A tiny delegation of well educated women; modest and intelligent will be welcomed into one of the most powerful rooms in the northern hemisphere. First is Mrs Rhobi Samwelly, mother of four kids, hailing from Butiama, Mara, Tanzania.
Mrs Rhobi Samwelly with High Commissioner's wife to the UK, Mrs Joyce Kallaghe at the fund raising evening, Central Hall, Westminster, last week.
Butiama is legendary. Home of father of the nation, the late Mwalimu Nyerere. His widow, Mama Maria, is a staunch supporter of the cause and reason that has sent Mrs Rhobi Samwelly trekking to London. By her side, Ann-Marie Wilson, Executive Director of 28 Too Many, a London charity working to end female genital mutilation, i.e. FGM. Third shall be Comfort Momoh, a mid wife treating women affected by FGM at Guy’s Hospital, London.
The three are part of a large, complex chain of events and campaigns, across the world.
One of the events was steered by members of the Tanzania Development Trust Fund and British Tanzania Society - BTs, Janet Chapman, Petronella Mwakatuma and Jonathan Pace with other colleagues.
Janet Chapman with Jonathan Pace...who have dedicated alot of time and effort to the fundraising events...
In May and now October (2nd and 4th), fundraising concerts were held here in London to help build a safe house for young girls fleeing FGM in Mugumu, Mara.
We spoke about Mara, in this column, last Friday.
The topic was not FGM, but how certain men are violent to wives and female partners. According to local NGOs, TAMWA (Tanzanian women media association) and Gender Based Violence research, women are victims of at least 72 percent brutal cases in Mara. TAMWA claims “wife beating in marriages is another big gender based violence issue” and in rural areas women “have been beaten and abused to the extent of becoming disabled.”
32 year old house wife, Mrs Neema Wambura (pictured above) – who had boiling water thrown onto her hand and chest, was the focus. As I was interviewing Mrs Rhobi Samwelly, she confirmed meeting Mrs Wambura and assisting her to acquire medical treatment. Mrs Samwelly’s many tasks stick her in right in the navel of these suffering women in her diocese.
Kuriya by tribe, she is a representative of the Anglican Diocese and works in enlightening hazards and cruelties of gender violence and FGM. The previous week, this level headed lady spoke at both FGM Mugumu safe house fundraising events in London.
She will be going to the UK parliament house, Thatcher Room, to a panel discussion on FGM chaired by one of the most respected Members of Parliament, Hon Jeremy Lefroy Stafford constituency.
A crucial meeting. Closing remarks are expected from Lynne Featherstone –Parliamentary Under Secretary of State for International Development at DFID.
What is DFID?
A statement issued by the UK’s Department for International Development (DFID), in 2013, said a program worth 35 million pounds aims to reduce FGM by at least 30 percent in the next five years. This shall “support work to end FGM in fifteen countries directly within local communities, governments, traditional leaders and funding research.”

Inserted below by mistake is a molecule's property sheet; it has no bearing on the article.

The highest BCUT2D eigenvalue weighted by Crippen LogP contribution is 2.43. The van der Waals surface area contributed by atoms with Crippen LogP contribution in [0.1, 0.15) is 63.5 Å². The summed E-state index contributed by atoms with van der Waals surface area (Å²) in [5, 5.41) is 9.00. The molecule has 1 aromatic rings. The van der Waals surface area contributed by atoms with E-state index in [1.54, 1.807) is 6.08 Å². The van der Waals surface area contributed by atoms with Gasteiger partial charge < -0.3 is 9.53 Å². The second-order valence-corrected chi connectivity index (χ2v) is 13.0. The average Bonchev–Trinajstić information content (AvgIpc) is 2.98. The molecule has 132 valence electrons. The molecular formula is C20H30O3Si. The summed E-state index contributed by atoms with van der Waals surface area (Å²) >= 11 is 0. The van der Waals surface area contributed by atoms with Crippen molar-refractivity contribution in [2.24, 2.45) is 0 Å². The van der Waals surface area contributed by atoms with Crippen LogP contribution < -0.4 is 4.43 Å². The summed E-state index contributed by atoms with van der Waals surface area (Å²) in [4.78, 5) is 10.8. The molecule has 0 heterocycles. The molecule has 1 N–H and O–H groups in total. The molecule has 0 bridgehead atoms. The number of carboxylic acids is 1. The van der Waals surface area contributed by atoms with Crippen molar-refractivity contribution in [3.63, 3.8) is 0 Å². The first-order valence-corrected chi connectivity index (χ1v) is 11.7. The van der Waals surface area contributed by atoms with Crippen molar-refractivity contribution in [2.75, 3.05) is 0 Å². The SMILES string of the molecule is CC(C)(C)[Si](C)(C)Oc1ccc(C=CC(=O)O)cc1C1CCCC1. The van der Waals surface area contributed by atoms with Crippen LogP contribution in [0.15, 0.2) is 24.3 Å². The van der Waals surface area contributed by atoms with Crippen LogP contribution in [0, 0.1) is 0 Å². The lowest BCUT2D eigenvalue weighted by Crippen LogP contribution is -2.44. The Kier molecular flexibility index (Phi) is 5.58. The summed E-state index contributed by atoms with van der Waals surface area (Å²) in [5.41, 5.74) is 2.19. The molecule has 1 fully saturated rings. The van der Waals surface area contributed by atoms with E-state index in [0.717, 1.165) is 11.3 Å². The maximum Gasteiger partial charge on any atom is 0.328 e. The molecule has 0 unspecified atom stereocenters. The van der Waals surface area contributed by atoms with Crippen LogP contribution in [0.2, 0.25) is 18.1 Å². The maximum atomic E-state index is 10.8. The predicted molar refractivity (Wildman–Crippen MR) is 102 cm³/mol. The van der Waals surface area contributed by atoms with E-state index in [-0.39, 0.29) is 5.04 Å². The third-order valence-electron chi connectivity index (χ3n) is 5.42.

Meeting Mrs Samwelly was an eye opener. She and other anti FGM activists, e.g. Ann Marie- Wilson remind us that: every ten seconds a girl is cut across the world.
A serious reminder.
Ann-Marie Wilson explains that although the usual cutting age is between eight to fourteen years, girls as young as two years old are also being chopped.
Usually, Mrs Samwelly explained, FGM season in the Serengeti region is November and December. Those who die, (there are many unreported deaths), are thrown in the bushes to be eaten by wild animals. Families are told to keep quiet. “This is because death from FGM is considered an embarrassment. Bad luck,” Rhobi goes on casually, “when a mother loses a daughter she is forbidden from grieving. Don’t cry. Don’t tell nobody. It is considered a failure.”
The married, mother of four, started as project officer in 2000. Seven years later she was promoted to Project Co-ordinator representing interests of the church and community. This includes, for example, leading projects to raise money and resources in agricultural activities, e.g. grain produce. Through her own efforts she managed to gain a Bachelors Degree in Business Admn from the Open University in 2012.
Londoner, psychologist Ann- Marie Wilson not only runs the organisation 28 Too Many. She is passionate. During her speech at the fundraising, she said she decided to give up her job and dedicate helping stop FGM.
28 Too Many has a website with multiple functions including a call for those distressed by FGM, research regarding FGM across the world. Plus articles. Pictures. And blogs.
Ann-Marie, Comfort and Rhobi are part of those bothered and concerned. Matching forward. Trying. At least three million girls are cut each year from 29 countries, including Tanzania. All of us men, boys, women and girls should join in the campaign.
In June, United Nations, Human Rights Commissioner, Navi Pillay, insisted that FGM has no healthy benefits. It only generates “profoundly damaging, irreversible and life-long physical damage” and increases “the risk of neo natal death for babies born to women who have survived it.”